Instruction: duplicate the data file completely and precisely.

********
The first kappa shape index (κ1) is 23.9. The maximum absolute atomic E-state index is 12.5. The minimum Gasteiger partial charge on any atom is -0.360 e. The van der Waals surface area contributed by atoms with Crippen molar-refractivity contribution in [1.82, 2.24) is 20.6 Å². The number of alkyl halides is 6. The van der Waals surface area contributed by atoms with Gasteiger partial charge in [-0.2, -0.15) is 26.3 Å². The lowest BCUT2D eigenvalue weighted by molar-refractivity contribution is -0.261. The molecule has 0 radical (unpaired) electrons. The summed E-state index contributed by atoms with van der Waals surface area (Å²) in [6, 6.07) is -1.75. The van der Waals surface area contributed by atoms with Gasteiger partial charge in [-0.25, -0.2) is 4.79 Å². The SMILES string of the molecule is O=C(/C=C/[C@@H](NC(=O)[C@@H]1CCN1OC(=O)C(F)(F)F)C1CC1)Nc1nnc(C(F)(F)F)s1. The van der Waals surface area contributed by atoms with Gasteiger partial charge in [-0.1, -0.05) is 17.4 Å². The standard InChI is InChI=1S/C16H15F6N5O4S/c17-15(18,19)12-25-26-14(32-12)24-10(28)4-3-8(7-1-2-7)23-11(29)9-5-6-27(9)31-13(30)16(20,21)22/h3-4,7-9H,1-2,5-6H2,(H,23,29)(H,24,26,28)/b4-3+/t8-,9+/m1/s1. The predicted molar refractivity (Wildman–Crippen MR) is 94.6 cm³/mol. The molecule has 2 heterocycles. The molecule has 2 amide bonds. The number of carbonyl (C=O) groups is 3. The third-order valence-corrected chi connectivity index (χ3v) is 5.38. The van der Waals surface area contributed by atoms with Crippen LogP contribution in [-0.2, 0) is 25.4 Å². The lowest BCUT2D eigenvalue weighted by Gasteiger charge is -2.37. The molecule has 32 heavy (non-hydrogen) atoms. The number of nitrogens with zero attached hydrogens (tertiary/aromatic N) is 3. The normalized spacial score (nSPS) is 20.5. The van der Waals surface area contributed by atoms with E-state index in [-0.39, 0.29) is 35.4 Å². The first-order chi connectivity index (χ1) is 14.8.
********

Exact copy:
The first kappa shape index (κ1) is 23.9. The maximum absolute atomic E-state index is 12.5. The minimum Gasteiger partial charge on any atom is -0.360 e. The van der Waals surface area contributed by atoms with Crippen molar-refractivity contribution in [1.82, 2.24) is 20.6 Å². The number of alkyl halides is 6. The van der Waals surface area contributed by atoms with Gasteiger partial charge in [-0.2, -0.15) is 26.3 Å². The lowest BCUT2D eigenvalue weighted by molar-refractivity contribution is -0.261. The molecule has 0 radical (unpaired) electrons. The summed E-state index contributed by atoms with van der Waals surface area (Å²) in [6, 6.07) is -1.75. The van der Waals surface area contributed by atoms with Gasteiger partial charge in [-0.25, -0.2) is 4.79 Å². The SMILES string of the molecule is O=C(/C=C/[C@@H](NC(=O)[C@@H]1CCN1OC(=O)C(F)(F)F)C1CC1)Nc1nnc(C(F)(F)F)s1. The van der Waals surface area contributed by atoms with Gasteiger partial charge in [-0.1, -0.05) is 17.4 Å². The standard InChI is InChI=1S/C16H15F6N5O4S/c17-15(18,19)12-25-26-14(32-12)24-10(28)4-3-8(7-1-2-7)23-11(29)9-5-6-27(9)31-13(30)16(20,21)22/h3-4,7-9H,1-2,5-6H2,(H,23,29)(H,24,26,28)/b4-3+/t8-,9+/m1/s1. The predicted molar refractivity (Wildman–Crippen MR) is 94.6 cm³/mol. The molecule has 2 heterocycles. The molecule has 2 amide bonds. The number of carbonyl (C=O) groups is 3. The third-order valence-corrected chi connectivity index (χ3v) is 5.38. The van der Waals surface area contributed by atoms with Crippen LogP contribution in [-0.2, 0) is 25.4 Å². The lowest BCUT2D eigenvalue weighted by Gasteiger charge is -2.37. The molecule has 32 heavy (non-hydrogen) atoms. The number of nitrogens with zero attached hydrogens (tertiary/aromatic N) is 3. The normalized spacial score (nSPS) is 20.5. The van der Waals surface area contributed by atoms with E-state index in [-0.39, 0.29) is 35.4 Å². The first-order chi connectivity index (χ1) is 14.8.